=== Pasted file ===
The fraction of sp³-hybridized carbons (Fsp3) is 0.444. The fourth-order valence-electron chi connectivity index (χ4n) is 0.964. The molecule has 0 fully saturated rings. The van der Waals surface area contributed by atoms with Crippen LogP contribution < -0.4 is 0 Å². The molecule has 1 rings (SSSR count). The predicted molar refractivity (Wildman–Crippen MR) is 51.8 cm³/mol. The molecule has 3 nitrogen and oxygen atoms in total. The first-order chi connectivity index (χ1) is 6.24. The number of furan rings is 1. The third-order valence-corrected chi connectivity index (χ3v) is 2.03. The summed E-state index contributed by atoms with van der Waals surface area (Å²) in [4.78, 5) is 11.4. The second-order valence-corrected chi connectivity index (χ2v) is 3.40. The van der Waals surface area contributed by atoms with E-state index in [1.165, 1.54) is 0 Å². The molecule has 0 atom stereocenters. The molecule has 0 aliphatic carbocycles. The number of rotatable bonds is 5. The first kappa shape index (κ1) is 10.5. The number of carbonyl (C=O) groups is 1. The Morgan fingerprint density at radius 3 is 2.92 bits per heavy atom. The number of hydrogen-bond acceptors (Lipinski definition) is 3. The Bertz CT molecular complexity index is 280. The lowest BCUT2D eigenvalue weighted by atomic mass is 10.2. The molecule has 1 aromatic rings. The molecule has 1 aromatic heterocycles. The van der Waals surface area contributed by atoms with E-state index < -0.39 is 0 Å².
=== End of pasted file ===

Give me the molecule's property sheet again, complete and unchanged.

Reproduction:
The fraction of sp³-hybridized carbons (Fsp3) is 0.444. The fourth-order valence-electron chi connectivity index (χ4n) is 0.964. The molecule has 0 fully saturated rings. The van der Waals surface area contributed by atoms with Crippen LogP contribution < -0.4 is 0 Å². The molecule has 1 rings (SSSR count). The predicted molar refractivity (Wildman–Crippen MR) is 51.8 cm³/mol. The molecule has 3 nitrogen and oxygen atoms in total. The first-order chi connectivity index (χ1) is 6.24. The number of furan rings is 1. The third-order valence-corrected chi connectivity index (χ3v) is 2.03. The summed E-state index contributed by atoms with van der Waals surface area (Å²) in [4.78, 5) is 11.4. The second-order valence-corrected chi connectivity index (χ2v) is 3.40. The van der Waals surface area contributed by atoms with E-state index in [1.165, 1.54) is 0 Å². The molecule has 0 atom stereocenters. The molecule has 0 aliphatic carbocycles. The number of rotatable bonds is 5. The first kappa shape index (κ1) is 10.5. The number of carbonyl (C=O) groups is 1. The Morgan fingerprint density at radius 3 is 2.92 bits per heavy atom. The number of hydrogen-bond acceptors (Lipinski definition) is 3. The Bertz CT molecular complexity index is 280. The lowest BCUT2D eigenvalue weighted by atomic mass is 10.2. The molecule has 1 aromatic rings. The molecule has 1 aromatic heterocycles. The van der Waals surface area contributed by atoms with E-state index < -0.39 is 0 Å².